'Champagne and Razor Blades': My first 4 months in recruitment
When I first interviewed at Walker Andersen I was told that ‘recruitment is champagne and razor blades’. In this blog, I will try and establish whether there has been more bubbles or blood...
It was a warm summer night, I stumbled - bleary eyed – from the lemon-scented lift of my office block. At that moment, as I dragged my weary body through the revolving doors I knew my job wasn’t for me. As I returned to my damp, King's-Cross hostel I had a flash of brilliance that would change the course of my life forever. I could be, a recruiter.
Perhaps I’ve been over dramatic, it happens occasionally. But I don’t doubt that my new job at Walker Andersen has dramatically changed my time in Australia.
I hated my previous sales job. I was undervalued and underpaid with no clear progression path. I had come to Sydney to make money, large amounts of money, obnoxious amounts of money - and yet here I was, throwing my cash into the vacuous, hedonistic nights at backpacker bars. One must eventually ask oneself, how much money can you really spend on goon before you become sad.
My interview at Walker Andersen was a whirlwind of emotions. Realistically, I didn’t know what a recruiter really did. I just had to hope they saw potential.
Every day during my first week I left with a headache. I was at a loss as to what recruitment involved. I certainly had no idea what an accountant did. I suppose on the (newly created by me) razor-blades-to-champagne scale, this was at the sharper end. This was the ‘steep learning curve’ I had heard about.
Thanks to bi-weekly training combined with a saint of a manager who answers all of my questions, even when I have asked them ten times over, I now understand what I’m doing. Almost.
The work itself is extremely enjoyable, it’s sales really. But really hard sales. Sales where the product will suddenly not text you back for a week or leave the country for 3 months and turn up again later down the line as if nothing has happened. That’s the hard side.
The exciting side is you have uncapped earning potential and work in a meritocratic atmosphere. How many firms can you join and genuinely believe you could be an Associate Director in three years time? Very few.
I guess those are the big selling points. But what has surprised me is the extent to which you can take other satisfaction from the role. I’d go as far to say that the most rewarding aspect of the role that I hadn’t considered when I took the job is the satisfaction you feel when you are able to tell a candidate that they can quit their underpaid job for a better paid, closer to home, dream role. They are incredibly grateful and it feels like you are making a real difference. You have the chance to change a person’s career for the better and make a meaningful impact on their life.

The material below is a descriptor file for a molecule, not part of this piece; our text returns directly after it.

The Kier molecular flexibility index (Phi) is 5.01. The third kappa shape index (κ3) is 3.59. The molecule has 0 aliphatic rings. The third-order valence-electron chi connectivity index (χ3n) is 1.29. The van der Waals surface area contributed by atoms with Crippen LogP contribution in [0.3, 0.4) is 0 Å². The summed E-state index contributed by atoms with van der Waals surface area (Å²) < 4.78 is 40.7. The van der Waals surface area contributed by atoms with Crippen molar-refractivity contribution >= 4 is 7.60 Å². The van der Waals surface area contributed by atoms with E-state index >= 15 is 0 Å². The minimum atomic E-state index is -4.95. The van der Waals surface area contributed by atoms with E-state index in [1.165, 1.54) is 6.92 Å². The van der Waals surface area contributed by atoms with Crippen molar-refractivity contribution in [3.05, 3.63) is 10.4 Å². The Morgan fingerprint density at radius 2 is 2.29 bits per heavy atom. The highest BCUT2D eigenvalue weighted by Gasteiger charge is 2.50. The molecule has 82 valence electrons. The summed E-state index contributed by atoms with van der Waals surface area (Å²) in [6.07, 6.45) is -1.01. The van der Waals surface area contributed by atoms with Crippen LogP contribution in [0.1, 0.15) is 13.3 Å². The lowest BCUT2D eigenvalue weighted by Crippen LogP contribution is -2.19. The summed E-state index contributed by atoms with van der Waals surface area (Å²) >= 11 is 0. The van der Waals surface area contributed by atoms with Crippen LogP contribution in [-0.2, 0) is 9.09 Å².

If anyone ever was to ask me why I love being a recruiter, I’d glaze over and look back, misty-eyed as I recall my first placement. His name for the purposes of this article can be Greg. When I, awkwardly, closed Greg and heard him say he wanted to take the job I was ecstatic. It was like a natural high, the headaches, the hard work, everything had paid off. That was 7 weeks into the job and since then I have made 5 more placements in 2 months. It feels great every time. It strokes your ego and your bank balance. I helped Greg get a job at a firm easily ten times better than his last, and I got paid to do so. The old cliche is that you should do a job you love rather than one where you love the salary. Thankfully, recruitment manages to combine both.
Walker Andersen provide you with the training and skills to make a lot of money. The office is welcoming and friendly, energetic and bubbling, and, thankfully, not lemon scented. Overall my time here has certainly been more champagne than razor blades.. ‘Pass the Bubbles’.
Oliver Bailey | Recruitment Consultant | Blogger Extraordinaire | Recovering Backpacker.
If you'd like to find out about a career in recruitment or if you are a public practice accountant keen to hear how I can help you in your job search contact: firstname.lastname@example.org or call me on 02 8256 5020